Ding Dong and the Importance of Forgiveness

As many of my friends know (and are quite tired of hearing), I am honestly not the biggest fan of food in Manila. To get a really good meal here requires either a lot of determination or a lot of money – and given the minuscule portion sizes relative to my chubby 6 foot frame, a small appetite doesn’t hurt, either.

However, I do love a lot of Filipino food. The Philippines boasts some delicious regional cuisines, such as Bicol’s red hot specialties, or the turmeric-mad (and equally chilli-saturated) food of the Maranao. Perhaps best of all is the irresistible freshness of Cebuano dishes, with their mouth-watering lemongrass-scented soups, incredible kinilaw (basically a Filipino version of ceviche), and delectably tender barbeque – all of which have spread through the southern Philippines and, in some cases, have even been improved upon in places like Davao City. But one thing that Manila is good for is snack foods. There are plenty of salty, sweet, guiltily delicious ways to fill in a spare corner of my stomach, even if actually filling it to capacity tends to be a challenge given my monstrous appetite. Stop by the local Family Mart, 7/11, or, if you have no choice, Mini-Stop, and take in the vast cornucopia of addictively unhealthy munchables!

And it’s a great time to be a lover of snack foods in the Philippines. Even a few years ago I felt like I had to rely on expensive imported US brands to really satisfy my MSG cravings, but the country appears to be undergoing a snack food renaissance. Local snack food manufacturers are really bringing their A-game with new offerings like Oishi’s Gourmet Picks (in the absolutely divine wasabi flavour and its somewhat less impressive counterparts), or Leslie’s new Farmer John chips – the salt and vinegar flavour is pretty close to heaven, and ensures that I’ll never have to waste my money on Lay’s again. I know this sounds like a press release, but I really do love a good potato chip – all respect due to the food chemists who engineered these modern-day marvels!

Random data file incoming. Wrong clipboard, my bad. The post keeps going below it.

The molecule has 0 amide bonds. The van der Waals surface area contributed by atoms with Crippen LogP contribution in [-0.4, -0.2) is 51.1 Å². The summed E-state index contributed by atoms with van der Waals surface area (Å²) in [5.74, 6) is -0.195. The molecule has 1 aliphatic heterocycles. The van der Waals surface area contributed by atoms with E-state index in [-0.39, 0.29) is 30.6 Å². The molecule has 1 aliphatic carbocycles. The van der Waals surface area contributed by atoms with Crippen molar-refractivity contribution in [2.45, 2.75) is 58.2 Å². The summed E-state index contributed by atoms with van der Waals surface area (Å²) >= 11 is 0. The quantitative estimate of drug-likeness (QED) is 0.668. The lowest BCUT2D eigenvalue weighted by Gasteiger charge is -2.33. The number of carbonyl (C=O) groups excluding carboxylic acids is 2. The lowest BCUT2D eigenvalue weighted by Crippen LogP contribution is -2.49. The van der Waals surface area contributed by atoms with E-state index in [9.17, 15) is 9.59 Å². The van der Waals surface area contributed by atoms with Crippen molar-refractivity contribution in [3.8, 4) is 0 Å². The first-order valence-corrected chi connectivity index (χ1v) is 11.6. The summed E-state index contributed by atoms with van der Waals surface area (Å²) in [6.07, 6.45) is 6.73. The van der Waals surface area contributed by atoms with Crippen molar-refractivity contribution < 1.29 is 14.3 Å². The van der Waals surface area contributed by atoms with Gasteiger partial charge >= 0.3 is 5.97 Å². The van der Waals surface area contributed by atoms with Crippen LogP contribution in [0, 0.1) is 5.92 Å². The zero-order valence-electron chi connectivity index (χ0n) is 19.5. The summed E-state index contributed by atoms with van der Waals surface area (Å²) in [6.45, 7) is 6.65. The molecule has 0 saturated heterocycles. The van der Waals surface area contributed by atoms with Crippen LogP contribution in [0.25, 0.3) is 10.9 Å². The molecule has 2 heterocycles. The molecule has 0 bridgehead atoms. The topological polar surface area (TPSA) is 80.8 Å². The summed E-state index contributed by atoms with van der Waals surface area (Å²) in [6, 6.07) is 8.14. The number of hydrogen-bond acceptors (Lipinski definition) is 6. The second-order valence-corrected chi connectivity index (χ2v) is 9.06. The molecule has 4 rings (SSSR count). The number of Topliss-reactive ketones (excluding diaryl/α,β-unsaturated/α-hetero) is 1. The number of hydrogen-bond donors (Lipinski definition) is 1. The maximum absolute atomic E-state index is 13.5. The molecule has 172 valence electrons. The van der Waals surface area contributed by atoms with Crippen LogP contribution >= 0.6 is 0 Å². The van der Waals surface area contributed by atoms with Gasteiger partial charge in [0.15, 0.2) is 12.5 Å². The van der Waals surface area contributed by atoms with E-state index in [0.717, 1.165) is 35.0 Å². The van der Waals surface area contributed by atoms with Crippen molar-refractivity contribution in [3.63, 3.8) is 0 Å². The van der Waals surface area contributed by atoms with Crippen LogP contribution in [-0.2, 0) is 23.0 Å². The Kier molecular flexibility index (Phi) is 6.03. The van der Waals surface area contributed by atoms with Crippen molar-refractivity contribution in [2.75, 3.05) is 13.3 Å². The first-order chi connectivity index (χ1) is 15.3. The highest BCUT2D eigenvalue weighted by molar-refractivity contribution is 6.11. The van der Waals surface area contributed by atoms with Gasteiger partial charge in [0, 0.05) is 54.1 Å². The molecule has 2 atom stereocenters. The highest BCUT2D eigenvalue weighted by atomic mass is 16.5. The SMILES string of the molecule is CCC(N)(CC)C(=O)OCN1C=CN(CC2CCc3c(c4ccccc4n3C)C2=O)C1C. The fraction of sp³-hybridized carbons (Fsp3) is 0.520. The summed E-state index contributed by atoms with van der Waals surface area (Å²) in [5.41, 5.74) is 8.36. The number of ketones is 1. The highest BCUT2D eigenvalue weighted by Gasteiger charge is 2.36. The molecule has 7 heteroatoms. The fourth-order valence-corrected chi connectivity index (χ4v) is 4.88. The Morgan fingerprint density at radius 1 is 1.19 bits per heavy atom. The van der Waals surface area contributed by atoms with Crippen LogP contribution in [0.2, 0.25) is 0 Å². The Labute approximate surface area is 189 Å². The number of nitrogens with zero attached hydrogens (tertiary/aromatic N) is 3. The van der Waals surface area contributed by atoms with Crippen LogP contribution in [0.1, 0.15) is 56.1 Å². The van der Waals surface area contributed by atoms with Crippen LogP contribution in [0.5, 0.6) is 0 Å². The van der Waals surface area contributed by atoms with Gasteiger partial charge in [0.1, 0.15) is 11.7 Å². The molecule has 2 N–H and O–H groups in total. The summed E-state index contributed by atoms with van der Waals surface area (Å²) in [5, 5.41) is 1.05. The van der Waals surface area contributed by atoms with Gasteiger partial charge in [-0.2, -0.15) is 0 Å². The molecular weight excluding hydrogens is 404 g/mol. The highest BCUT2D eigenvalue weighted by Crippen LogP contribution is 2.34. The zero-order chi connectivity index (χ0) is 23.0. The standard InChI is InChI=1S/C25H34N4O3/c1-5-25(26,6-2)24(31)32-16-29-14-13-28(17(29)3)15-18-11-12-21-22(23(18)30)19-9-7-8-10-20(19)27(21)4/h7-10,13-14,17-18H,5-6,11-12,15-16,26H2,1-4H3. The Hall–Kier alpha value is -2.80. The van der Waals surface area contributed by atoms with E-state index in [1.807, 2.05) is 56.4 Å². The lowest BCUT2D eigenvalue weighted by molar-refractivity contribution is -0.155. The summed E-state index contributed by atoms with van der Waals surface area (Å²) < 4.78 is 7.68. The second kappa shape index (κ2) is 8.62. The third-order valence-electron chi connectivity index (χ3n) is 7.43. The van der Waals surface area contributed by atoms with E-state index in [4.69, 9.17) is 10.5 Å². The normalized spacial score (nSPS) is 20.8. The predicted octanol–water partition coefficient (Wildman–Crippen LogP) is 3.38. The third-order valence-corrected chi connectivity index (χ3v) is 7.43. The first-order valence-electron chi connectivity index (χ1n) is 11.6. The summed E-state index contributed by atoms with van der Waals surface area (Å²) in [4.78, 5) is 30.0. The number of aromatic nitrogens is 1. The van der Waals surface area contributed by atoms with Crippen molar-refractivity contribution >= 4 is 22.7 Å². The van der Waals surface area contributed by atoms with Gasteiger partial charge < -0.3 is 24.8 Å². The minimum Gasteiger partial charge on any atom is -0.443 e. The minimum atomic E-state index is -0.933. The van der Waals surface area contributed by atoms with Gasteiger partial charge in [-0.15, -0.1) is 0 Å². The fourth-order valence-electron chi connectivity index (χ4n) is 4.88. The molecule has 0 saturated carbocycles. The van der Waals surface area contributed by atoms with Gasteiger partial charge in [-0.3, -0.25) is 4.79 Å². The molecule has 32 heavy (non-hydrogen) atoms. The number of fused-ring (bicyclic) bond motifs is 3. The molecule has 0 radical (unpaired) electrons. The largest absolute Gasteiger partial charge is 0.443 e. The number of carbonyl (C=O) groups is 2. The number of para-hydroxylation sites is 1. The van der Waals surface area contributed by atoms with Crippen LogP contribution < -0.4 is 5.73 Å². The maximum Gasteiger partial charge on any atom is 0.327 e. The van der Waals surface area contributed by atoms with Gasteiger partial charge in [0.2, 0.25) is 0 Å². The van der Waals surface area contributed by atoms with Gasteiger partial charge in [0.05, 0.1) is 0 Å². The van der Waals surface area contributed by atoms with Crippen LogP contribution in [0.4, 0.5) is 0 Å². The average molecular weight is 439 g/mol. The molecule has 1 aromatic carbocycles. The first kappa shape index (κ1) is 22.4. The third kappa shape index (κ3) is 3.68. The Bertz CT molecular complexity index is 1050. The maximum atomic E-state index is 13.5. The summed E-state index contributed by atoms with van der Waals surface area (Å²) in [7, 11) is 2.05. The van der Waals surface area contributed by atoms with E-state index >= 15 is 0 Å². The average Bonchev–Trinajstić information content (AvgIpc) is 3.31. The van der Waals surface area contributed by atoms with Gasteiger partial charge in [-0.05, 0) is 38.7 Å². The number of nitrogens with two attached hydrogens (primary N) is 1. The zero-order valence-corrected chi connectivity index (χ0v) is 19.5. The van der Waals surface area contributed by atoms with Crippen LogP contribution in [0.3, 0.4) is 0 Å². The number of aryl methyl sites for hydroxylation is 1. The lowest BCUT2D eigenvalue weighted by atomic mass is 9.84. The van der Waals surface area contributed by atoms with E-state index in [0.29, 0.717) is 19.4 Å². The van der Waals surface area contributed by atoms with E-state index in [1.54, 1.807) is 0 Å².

One of the less glamourous old-school entries in the Philippine snack food lineup is Ding Dong. Basically, it’s an assortment of dried crunchy things that is, for some reason, being marketed as “mixed nuts” (more on that later).

Source: https://crispsofthecaribbean.wordpress.com/ding-dong-mixed-nuts/
Source: https://crispsofthecaribbean.wordpress.com/ding-dong-mixed-nuts/

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Reflections on Drowning My First Rat

After two very busy months during which I simply couldn’t find the time to blog, I have been pulled back into the blogging world by some exciting news: I just drowned my first rat!

You’ll have to forgive my gallows humour, as my mind is, in fact, heavily burdened with the great significance of what I have done. For the first time ever, I have intentionally killed an animal that I could imagine having a mind – that is, something that exists as a separate entity beyond a series of instinctual reactions to nervous stimuli. I have just drowned, with ruthless efficiency, something that is much closer to my beloved dogs than it is to bacteria, plankton or protozoa. And not only that, but I have already murdered four of them, perhaps with plenty more to come.

As you can imagine (if you don’t already know), Metro Manila is positively overrun with rats and roaches. The roaches create no ethical quagmire for me – they are as vile as they are stupid, even if nature has endowed them with a remarkable set of skills for invading human living space and exploiting it in the most disgusting ways possible. I have murdered hundreds of roaches in every way imaginable: squashing, spraying, and – the least messy and most satisfying option for those encountered in the bathroom – incapacitating them by spraying them with the bidet hose, picking them up by one antenna with a piece of tissue, and then flushing them down the toilet. Out of sight, out of mind!

Unfortunately, the rats create a more prickly conundrum for the animal-loving ethicist. For years I never had to deal with this veritable Sophie’s choice because I lived in condos, and apparently rats are far less intrepid than roaches when it comes to climbing up to the 34th floor. But since I transitioned to suburban bliss in Muntinlupa City, I’ve had to deal with all the pitfalls of having your own house and yard: leaky roofs, constant fear of burglary, nosy neighbours, and yes, rats. Read More